IMPATIENS walleriana 'Bodlizred'( LITTLE LIZZY™ RED, LITTLE LIZZY™ SERIES) PPAF
Plant Common Name
Busy Lizzy, Dwarf Impatiens, Impatiens, Little Lizzy™ Red Impatiens
Delicate, bright red flowers dance across the diminutive Little Lizzy™ Red all summer. This cultivar was introduced by John Bodger & Sons Company of South El Monte, California and has a tidy, mounded habit. Its small, spurred flowers appear just above the foliage and bloom effortlessly all season long.
Almost every gardener has grown Impatiens walleriana. Surprisingly, this common “annual” is actually a bushy tender perennial in its native East Africa and will survive winters in tropical and sub-tropical zones. It blooms continuously if conditions are favorable and has fleshy, tender stems and leaves that quickly wilt when water is lacking and perk up just as fast when it’s available.
Busy lizzy is bushy and upright with lance-shaped to elliptical leaves that come in various shades of green, sometimes with reddish or purplish tints. It produces many broad, flattened, five-petaled flowers all season. The butterfly-pollinated blooms have spurs in the back that hold nectar. They need not be deadheaded and are followed by bulbous, green, striated seed capsules that explode to spread their seeds when mature.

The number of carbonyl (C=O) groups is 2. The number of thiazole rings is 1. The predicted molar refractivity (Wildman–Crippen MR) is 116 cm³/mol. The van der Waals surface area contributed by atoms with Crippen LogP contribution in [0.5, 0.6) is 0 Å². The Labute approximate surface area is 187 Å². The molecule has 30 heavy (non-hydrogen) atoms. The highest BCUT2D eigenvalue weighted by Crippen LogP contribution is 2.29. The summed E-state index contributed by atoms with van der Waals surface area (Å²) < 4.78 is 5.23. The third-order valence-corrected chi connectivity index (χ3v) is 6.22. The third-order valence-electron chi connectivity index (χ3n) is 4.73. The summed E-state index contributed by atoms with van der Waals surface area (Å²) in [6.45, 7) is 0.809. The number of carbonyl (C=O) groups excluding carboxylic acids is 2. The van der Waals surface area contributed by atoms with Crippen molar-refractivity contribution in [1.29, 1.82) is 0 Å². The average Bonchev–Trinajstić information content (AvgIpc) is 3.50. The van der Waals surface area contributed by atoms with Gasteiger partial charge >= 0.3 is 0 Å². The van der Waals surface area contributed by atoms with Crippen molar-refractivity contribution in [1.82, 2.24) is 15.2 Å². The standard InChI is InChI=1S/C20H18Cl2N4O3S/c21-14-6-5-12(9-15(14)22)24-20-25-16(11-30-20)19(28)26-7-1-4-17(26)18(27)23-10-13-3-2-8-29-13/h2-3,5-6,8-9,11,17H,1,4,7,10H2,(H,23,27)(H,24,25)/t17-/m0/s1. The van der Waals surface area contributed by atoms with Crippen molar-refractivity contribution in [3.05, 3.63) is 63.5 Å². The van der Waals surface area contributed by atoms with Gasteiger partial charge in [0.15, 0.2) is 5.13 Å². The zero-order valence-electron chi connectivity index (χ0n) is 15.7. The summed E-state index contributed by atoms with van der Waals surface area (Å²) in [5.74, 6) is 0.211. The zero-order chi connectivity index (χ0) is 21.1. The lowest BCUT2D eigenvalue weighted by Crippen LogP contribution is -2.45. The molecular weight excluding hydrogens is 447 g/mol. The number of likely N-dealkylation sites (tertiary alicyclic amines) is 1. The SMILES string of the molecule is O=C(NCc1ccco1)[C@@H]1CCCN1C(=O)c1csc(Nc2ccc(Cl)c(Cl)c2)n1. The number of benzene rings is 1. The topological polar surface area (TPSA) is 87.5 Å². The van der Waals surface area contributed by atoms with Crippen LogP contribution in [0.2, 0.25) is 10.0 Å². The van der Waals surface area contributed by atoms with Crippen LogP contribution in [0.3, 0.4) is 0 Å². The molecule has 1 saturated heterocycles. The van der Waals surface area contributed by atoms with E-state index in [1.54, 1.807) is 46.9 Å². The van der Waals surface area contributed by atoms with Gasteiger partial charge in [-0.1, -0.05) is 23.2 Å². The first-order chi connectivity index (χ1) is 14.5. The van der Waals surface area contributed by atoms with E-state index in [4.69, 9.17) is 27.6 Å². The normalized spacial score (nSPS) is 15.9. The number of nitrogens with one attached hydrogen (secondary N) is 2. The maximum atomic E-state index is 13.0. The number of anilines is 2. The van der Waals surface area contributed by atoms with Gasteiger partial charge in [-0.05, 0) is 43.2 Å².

Full to partial shade is ideal for Impatiens, though they can withstand more sun where summers are cool. They grow and bloom to their fullest if grown in moist, humus-rich soil with good drainage and given a slow release fertilizer formulated for garden flowers. When weather conditions are dry, they need supplemental water. If given the right care, they are very easy to grow. Disease problems includes botrytis blight, which is a fuzzy grayish brown mold that attacks plants when conditions are too humid, and Impatiens necrotic spot virus, which causes black ring spots on the leaves.
Impatiens can be planted in any shaded spot where color is needed. They are also excellent for containers and hanging baskets. In the north they are grown as summer bedding annuals, and in southern and western locations they are commonly planted for winter color.